The Evacuation Diary of Hatsuye Egami (book)
Creators: Claire Gorfinkel
Translation of the wartime diary of Hatsuye Egami, who carefully describes her experiences and observations while incarcerated at Tulare Assembly Center during World War II.
This volume begins with an introduction by the editor, Claire Gorfinkel, whose father was one of the attorneys who assisted Japanese Americans filing for losses immediately after World War II. Through her affiliation with the American Friends Service Committee , she helped to organize a number of exhibits displaying documents and artifacts demonstrating the AFSC's support of Japanese Americans during the war. She was given sections of the diary of Hatsuye Egami during this time.
The rest of the book is Hatsuye Egami's diary, translated into English from Japanese by James Sakoda , a Berkeley student who was involved in sociological research of Japanese American incarceration. The diary begins with the day Egami, her husband, three daughters, and a son were forcibly removed from the Southern California city of Pasadena to Tulare Assembly Center. She shares her observations about the journey from Pasadena to Tulare; her first impressions of the assembly center; how she attempted to transform their barracks into a comfortable living space; her eldest daughter's relationship and engagement with a neighborhood boy who had been sent to Manzanar ; and various other observations of life in the assembly center.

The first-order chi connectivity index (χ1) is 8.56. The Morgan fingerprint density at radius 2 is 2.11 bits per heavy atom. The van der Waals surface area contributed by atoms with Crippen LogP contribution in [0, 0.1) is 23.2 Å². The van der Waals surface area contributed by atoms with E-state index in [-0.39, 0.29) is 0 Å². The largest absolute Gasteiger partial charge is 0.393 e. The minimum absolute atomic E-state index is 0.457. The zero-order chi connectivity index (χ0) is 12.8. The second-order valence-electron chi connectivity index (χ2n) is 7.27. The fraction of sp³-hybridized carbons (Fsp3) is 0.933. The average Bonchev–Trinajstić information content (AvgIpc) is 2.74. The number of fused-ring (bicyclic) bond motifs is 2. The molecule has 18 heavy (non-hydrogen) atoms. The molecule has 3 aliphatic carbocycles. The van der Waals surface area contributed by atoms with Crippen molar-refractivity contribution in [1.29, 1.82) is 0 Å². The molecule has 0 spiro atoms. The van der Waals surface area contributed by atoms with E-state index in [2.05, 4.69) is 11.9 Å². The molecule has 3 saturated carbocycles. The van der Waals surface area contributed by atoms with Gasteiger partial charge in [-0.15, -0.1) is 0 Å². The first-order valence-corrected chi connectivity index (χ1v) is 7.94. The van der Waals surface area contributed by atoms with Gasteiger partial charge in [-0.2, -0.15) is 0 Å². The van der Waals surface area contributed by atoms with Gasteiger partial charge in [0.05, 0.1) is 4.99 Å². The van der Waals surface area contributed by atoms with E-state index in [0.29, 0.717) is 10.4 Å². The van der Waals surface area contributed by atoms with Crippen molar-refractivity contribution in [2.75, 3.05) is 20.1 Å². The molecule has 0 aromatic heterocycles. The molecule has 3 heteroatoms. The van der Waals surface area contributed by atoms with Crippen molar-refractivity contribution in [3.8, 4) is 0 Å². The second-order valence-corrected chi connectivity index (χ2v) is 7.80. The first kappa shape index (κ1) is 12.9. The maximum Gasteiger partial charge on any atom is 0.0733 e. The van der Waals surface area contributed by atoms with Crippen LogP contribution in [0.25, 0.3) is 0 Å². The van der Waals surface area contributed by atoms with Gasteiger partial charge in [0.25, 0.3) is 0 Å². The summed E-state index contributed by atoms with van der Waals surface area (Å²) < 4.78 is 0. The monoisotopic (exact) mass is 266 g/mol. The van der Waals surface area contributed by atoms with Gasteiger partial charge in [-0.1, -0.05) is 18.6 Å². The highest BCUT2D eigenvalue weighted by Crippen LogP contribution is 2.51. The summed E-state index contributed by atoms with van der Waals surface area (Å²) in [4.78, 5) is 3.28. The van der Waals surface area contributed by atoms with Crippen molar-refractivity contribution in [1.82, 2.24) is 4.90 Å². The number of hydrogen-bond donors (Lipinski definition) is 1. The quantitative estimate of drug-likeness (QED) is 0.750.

Hatsuye Egami was an Issei woman who immigrated to the United States at 21. She was called over by her uncle who was a Baptist minister; her father was also a Baptist minister in Japan. By the time Pearl Harbor was attacked, she was married with four children.
Might also like Enemy Alien by Kiyo Hirano; Imprisoned Apart: The World War II Correspondence of an Issei Couple by Louis Fiset; Family Torn Apart: The Internment Story of the Otokichi Muin Ozaki Family , edited by Gail Honda